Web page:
Paul Butler warms up on Saturday, talks Stuart Hall win and Zolani Tete
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New British star Paul Butler, who fights Ismael Garnica this Saturday in Liverpool, England, is another in a long line of fighters who carry the nickname “The Baby Faced Assassin,” but the 25-year-old’s professional ascension has been anything but child’s play.
Butler (16-0, 8 knockouts) has annexed British and Commonwealth titles at junior bantamweight and, in June of this year, made a one fight jump to 118 pounds to lift the IBF crown from domestic rival Stuart Hall by split decision.
“It meant everything to me,” said Butler, of his most notable victory. “It was something that I’d been dreaming about for 15 years and for it to finally come true was the proudest moment I’ve had in boxing, along with winning the British title. Every fighter dreams of becoming world champion.
“My performance against Stuart Hall was good for the first six rounds but I switched off. During the course of a 12 rounder you sometimes need to cruise a round, but I drifted for too long and allowed Stuey back into the fight. I didn’t get going again until the 11th, but closed well to get the win.”
No sooner had Butler, who hails from Cheshire, England, reached the pinnacle than he decided to vacate the IBF bantamweight championship and head back to 115 pounds. The move came as a surprise to many but the fleet-footed technician had never planned to make a title defense.
“I only went up in weight because we fancied the job against Stuey Hall,” said Butler. “We were on the verge of a world title shot at junior bantamweight and held high positions with the governing bodies, before the Hall fight presented itself. The plan was always to win that fight and move back down.”
The decision was also easy to make because a bout against IBF titleholder Zolani Tete, THE RING’s No. 4 rated junior bantamweight, was scheduled for October 25 and Butler was set to become a two weight world champion.
That dream became a nightmare when Tete pulled out with a broken left hand.
“I was flying in the gym and it was the best I’d ever felt,” said Butler, with a deep sigh. “People were asking if I’d found it hard to vacate my world title but I was fine because I was challenging for a second one in my natural weight class.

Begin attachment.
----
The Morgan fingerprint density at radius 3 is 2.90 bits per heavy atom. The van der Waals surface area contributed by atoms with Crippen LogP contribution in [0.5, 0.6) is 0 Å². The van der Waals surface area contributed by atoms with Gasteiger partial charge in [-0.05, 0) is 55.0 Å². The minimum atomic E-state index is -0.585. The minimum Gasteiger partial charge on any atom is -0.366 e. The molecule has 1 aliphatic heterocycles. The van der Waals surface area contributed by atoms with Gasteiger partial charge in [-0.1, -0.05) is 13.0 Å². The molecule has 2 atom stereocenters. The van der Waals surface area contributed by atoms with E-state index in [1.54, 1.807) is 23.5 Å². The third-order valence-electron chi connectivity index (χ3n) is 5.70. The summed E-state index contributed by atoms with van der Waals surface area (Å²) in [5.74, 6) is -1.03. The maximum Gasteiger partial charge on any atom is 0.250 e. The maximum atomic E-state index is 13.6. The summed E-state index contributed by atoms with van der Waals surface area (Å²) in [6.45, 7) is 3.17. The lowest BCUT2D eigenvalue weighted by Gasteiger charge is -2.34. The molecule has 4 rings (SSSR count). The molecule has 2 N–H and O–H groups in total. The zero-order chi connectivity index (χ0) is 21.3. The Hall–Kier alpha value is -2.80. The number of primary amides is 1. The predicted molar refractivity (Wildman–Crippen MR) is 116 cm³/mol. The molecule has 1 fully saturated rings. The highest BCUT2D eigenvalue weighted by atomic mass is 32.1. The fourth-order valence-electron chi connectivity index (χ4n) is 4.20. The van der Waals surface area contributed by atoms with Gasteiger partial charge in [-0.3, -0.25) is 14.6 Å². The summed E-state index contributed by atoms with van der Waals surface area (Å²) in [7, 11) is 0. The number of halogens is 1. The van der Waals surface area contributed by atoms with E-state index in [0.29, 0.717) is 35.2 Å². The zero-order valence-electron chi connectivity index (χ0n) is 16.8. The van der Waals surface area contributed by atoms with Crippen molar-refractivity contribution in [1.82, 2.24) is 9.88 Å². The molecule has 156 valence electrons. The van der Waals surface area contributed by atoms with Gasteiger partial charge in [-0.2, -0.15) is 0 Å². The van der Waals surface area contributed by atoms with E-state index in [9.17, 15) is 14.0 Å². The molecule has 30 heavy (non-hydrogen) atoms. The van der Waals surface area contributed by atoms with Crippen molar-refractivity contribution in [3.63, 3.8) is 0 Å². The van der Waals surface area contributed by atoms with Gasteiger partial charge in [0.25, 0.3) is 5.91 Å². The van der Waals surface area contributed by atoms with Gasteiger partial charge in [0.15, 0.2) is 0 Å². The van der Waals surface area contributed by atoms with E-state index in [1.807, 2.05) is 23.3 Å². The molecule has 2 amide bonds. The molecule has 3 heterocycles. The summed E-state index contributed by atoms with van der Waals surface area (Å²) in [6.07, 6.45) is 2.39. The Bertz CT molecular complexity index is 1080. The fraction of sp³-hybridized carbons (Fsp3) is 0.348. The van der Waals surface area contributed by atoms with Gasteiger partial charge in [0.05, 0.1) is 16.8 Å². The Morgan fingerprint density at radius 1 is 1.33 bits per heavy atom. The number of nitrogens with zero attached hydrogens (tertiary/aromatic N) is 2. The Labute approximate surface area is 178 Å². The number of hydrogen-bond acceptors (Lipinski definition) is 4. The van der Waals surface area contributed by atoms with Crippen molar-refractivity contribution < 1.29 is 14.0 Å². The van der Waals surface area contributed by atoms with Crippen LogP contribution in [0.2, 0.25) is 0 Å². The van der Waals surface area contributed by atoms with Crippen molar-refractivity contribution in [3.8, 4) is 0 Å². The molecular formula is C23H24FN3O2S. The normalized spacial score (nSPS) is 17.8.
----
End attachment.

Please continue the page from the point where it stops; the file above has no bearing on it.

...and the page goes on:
“When that fight got called off I was depressed for days. I didn’t want to talk to anyone or come to the gym and, when I was there, I was being caught by silly shots in sparring. It was just horrible and the moment I found out was actually caught live on camera by BoxNation (UK television channel).
Butler continued, “Suddenly we got a phone call from Michael Katsidis, who was looking for sparring, and that brought me back up to speed because he’s a quality fighter. I had a great spar with Katsidis, who was preparing to fight Tommy Coyle and, from then on, I’ve been feeling great.”
Ismael Garnica, a 23-year-old Mexican, with an undistinguished resume, fills in for Tete in a 10 round bout to be held just above the bantamweight limit. Butler, due to recent events, is beyond dismissive of the inexperienced stand-in who is 13-4-1 (5 KOs).
“I didn’t even know his name until you told me, that’s how interested I am in it,” said Butler, with a deflated tone. “It’s like you’re a lion in the zoo and they give you this big carcass to feast on then, suddenly, snatch it away and give you a piece of cold meat.
“My plan is to go out there and do a job on him. I believe that I’m world level and this guy isn’t world level. He’s been stopped before and I’m not interested in banking rounds. My intention is to dominate this kid and I’m going in there to blast him out.”
On the same night “The Baby Faced Assassin” stays busy against Garnica his old foe, Stuart Hall, will meet Randy Caballero for the very title Butler vacated. Hall is a substantial underdog to become a two-time world champion, although his former opponent is very reluctant to write him off.
Butler said, “I haven’t seen too much of Caballero but I had a little look at one of his fights recently. He looks classy but I’ve been hearing that he has stamina problems and if he does then that spells trouble because Stuey comes on strong and he can punch a bit.
“I’m hoping Stuey rides out the early storm and does the business. He didn’t have to give me a title shot, but he did and I’m very grateful for that. He’s a great kid and although we had words, before getting in the ring, that’s to be expected in the lead up to a fight. I’d love to face him again one day, especially if he wins the title back.”
Rumors abound that Tete could face Butler in late February.
Tom Gray is a member of the British Boxing Writers’ Association and has contributed to various publications. Follow him on Twitter: @Tom_Gray_Boxing